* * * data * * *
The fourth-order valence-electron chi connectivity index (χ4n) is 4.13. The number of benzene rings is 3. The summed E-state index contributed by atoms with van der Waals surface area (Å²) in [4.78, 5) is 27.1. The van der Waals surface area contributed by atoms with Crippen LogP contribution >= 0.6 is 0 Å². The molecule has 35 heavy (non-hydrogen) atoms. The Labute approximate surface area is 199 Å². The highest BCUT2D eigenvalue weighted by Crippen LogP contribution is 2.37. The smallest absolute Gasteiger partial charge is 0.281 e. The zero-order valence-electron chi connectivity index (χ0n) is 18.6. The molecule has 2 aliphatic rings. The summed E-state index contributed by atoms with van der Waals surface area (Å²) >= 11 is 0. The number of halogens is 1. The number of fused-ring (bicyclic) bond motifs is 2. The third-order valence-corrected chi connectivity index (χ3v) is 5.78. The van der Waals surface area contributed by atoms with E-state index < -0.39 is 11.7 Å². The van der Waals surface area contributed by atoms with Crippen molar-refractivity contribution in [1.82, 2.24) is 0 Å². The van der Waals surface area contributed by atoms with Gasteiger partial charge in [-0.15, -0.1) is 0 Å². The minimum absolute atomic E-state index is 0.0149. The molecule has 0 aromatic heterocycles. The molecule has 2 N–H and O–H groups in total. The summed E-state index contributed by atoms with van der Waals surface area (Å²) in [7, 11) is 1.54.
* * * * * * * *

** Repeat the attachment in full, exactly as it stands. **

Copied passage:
The fourth-order valence-electron chi connectivity index (χ4n) is 4.13. The number of benzene rings is 3. The summed E-state index contributed by atoms with van der Waals surface area (Å²) in [4.78, 5) is 27.1. The van der Waals surface area contributed by atoms with Crippen LogP contribution >= 0.6 is 0 Å². The molecule has 35 heavy (non-hydrogen) atoms. The Labute approximate surface area is 199 Å². The highest BCUT2D eigenvalue weighted by Crippen LogP contribution is 2.37. The smallest absolute Gasteiger partial charge is 0.281 e. The zero-order valence-electron chi connectivity index (χ0n) is 18.6. The molecule has 2 aliphatic rings. The summed E-state index contributed by atoms with van der Waals surface area (Å²) >= 11 is 0. The number of halogens is 1. The number of fused-ring (bicyclic) bond motifs is 2. The third-order valence-corrected chi connectivity index (χ3v) is 5.78. The van der Waals surface area contributed by atoms with E-state index < -0.39 is 11.7 Å². The van der Waals surface area contributed by atoms with Crippen molar-refractivity contribution in [1.82, 2.24) is 0 Å². The van der Waals surface area contributed by atoms with Gasteiger partial charge in [-0.15, -0.1) is 0 Å². The minimum absolute atomic E-state index is 0.0149. The molecule has 0 aromatic heterocycles. The molecule has 2 N–H and O–H groups in total. The summed E-state index contributed by atoms with van der Waals surface area (Å²) in [7, 11) is 1.54.